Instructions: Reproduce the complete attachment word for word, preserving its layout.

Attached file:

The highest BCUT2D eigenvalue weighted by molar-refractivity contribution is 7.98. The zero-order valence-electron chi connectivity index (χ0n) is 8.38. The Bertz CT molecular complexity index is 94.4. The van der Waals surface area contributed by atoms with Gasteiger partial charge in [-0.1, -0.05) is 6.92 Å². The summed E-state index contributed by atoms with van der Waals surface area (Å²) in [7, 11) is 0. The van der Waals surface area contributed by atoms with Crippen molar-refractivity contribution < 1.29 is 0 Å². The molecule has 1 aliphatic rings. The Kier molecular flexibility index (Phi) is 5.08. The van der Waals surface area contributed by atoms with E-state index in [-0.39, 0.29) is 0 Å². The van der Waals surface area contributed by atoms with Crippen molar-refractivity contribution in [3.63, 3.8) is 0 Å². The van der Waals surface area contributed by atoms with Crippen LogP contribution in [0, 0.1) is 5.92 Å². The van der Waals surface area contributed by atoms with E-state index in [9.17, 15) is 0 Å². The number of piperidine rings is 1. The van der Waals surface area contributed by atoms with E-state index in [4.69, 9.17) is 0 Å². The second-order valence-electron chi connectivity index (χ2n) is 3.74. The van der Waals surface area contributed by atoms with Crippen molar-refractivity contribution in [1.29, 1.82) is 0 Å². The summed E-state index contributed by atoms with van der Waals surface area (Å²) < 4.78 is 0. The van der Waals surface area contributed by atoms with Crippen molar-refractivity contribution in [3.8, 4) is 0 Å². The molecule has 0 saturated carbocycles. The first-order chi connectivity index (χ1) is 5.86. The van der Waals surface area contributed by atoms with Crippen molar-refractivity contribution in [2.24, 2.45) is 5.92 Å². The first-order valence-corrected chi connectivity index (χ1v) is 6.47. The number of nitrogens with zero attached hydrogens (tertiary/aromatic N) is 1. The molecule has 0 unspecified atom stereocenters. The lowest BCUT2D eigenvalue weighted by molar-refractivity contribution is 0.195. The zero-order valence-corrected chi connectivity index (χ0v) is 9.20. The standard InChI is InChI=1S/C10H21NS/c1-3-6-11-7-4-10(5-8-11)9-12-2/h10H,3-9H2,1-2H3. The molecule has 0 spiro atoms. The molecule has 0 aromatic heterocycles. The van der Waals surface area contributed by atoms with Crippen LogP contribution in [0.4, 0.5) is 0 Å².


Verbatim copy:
The highest BCUT2D eigenvalue weighted by molar-refractivity contribution is 7.98. The zero-order valence-electron chi connectivity index (χ0n) is 8.38. The Bertz CT molecular complexity index is 94.4. The van der Waals surface area contributed by atoms with Gasteiger partial charge in [-0.1, -0.05) is 6.92 Å². The summed E-state index contributed by atoms with van der Waals surface area (Å²) in [7, 11) is 0. The van der Waals surface area contributed by atoms with Crippen molar-refractivity contribution < 1.29 is 0 Å². The molecule has 1 aliphatic rings. The Kier molecular flexibility index (Phi) is 5.08. The van der Waals surface area contributed by atoms with E-state index in [-0.39, 0.29) is 0 Å². The van der Waals surface area contributed by atoms with Crippen molar-refractivity contribution in [3.63, 3.8) is 0 Å². The van der Waals surface area contributed by atoms with Crippen LogP contribution in [0, 0.1) is 5.92 Å². The van der Waals surface area contributed by atoms with E-state index in [9.17, 15) is 0 Å². The number of piperidine rings is 1. The van der Waals surface area contributed by atoms with E-state index in [4.69, 9.17) is 0 Å². The second-order valence-electron chi connectivity index (χ2n) is 3.74. The van der Waals surface area contributed by atoms with Crippen molar-refractivity contribution in [1.29, 1.82) is 0 Å². The summed E-state index contributed by atoms with van der Waals surface area (Å²) < 4.78 is 0. The van der Waals surface area contributed by atoms with Crippen molar-refractivity contribution in [3.8, 4) is 0 Å². The molecule has 0 saturated carbocycles. The first-order chi connectivity index (χ1) is 5.86. The van der Waals surface area contributed by atoms with Crippen molar-refractivity contribution in [2.24, 2.45) is 5.92 Å². The first-order valence-corrected chi connectivity index (χ1v) is 6.47. The number of nitrogens with zero attached hydrogens (tertiary/aromatic N) is 1. The molecule has 0 unspecified atom stereocenters. The lowest BCUT2D eigenvalue weighted by molar-refractivity contribution is 0.195. The zero-order valence-corrected chi connectivity index (χ0v) is 9.20. The standard InChI is InChI=1S/C10H21NS/c1-3-6-11-7-4-10(5-8-11)9-12-2/h10H,3-9H2,1-2H3. The molecule has 0 spiro atoms. The molecule has 0 aromatic heterocycles. The van der Waals surface area contributed by atoms with Crippen LogP contribution in [0.4, 0.5) is 0 Å².